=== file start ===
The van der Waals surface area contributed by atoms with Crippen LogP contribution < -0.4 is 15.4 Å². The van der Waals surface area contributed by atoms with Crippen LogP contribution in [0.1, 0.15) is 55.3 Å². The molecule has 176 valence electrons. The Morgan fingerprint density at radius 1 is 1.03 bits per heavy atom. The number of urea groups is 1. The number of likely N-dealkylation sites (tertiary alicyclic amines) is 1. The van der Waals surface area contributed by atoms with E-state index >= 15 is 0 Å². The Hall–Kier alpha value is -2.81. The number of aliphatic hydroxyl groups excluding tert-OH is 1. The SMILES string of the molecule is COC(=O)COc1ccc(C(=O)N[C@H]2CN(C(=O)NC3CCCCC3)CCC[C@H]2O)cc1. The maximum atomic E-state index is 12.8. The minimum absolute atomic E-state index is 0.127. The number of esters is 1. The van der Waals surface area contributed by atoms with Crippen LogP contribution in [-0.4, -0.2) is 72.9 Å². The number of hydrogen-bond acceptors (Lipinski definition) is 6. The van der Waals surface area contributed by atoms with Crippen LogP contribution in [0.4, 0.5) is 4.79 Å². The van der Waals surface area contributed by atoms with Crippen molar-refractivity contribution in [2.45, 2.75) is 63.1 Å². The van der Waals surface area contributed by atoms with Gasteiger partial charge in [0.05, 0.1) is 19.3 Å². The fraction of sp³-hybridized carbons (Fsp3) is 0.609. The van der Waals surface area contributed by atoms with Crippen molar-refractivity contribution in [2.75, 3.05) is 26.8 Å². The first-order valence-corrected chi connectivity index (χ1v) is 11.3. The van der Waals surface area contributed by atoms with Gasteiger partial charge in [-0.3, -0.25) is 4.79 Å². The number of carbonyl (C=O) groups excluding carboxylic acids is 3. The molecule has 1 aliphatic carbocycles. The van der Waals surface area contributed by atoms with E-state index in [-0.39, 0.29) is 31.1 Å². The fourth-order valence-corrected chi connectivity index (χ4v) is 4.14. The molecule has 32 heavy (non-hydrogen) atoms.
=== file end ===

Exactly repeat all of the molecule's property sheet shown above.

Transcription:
The van der Waals surface area contributed by atoms with Crippen LogP contribution < -0.4 is 15.4 Å². The van der Waals surface area contributed by atoms with Crippen LogP contribution in [0.1, 0.15) is 55.3 Å². The molecule has 176 valence electrons. The Morgan fingerprint density at radius 1 is 1.03 bits per heavy atom. The number of urea groups is 1. The number of likely N-dealkylation sites (tertiary alicyclic amines) is 1. The van der Waals surface area contributed by atoms with E-state index >= 15 is 0 Å². The Hall–Kier alpha value is -2.81. The number of aliphatic hydroxyl groups excluding tert-OH is 1. The SMILES string of the molecule is COC(=O)COc1ccc(C(=O)N[C@H]2CN(C(=O)NC3CCCCC3)CCC[C@H]2O)cc1. The maximum atomic E-state index is 12.8. The minimum absolute atomic E-state index is 0.127. The number of esters is 1. The van der Waals surface area contributed by atoms with Crippen LogP contribution in [-0.4, -0.2) is 72.9 Å². The number of hydrogen-bond acceptors (Lipinski definition) is 6. The van der Waals surface area contributed by atoms with Crippen LogP contribution in [0.4, 0.5) is 4.79 Å². The van der Waals surface area contributed by atoms with Crippen molar-refractivity contribution in [2.45, 2.75) is 63.1 Å². The van der Waals surface area contributed by atoms with Gasteiger partial charge in [0.05, 0.1) is 19.3 Å². The fraction of sp³-hybridized carbons (Fsp3) is 0.609. The van der Waals surface area contributed by atoms with Crippen molar-refractivity contribution in [2.75, 3.05) is 26.8 Å². The first-order valence-corrected chi connectivity index (χ1v) is 11.3. The van der Waals surface area contributed by atoms with Gasteiger partial charge in [-0.3, -0.25) is 4.79 Å². The number of carbonyl (C=O) groups excluding carboxylic acids is 3. The molecule has 1 aliphatic carbocycles. The van der Waals surface area contributed by atoms with E-state index in [-0.39, 0.29) is 31.1 Å². The fourth-order valence-corrected chi connectivity index (χ4v) is 4.14. The molecule has 32 heavy (non-hydrogen) atoms.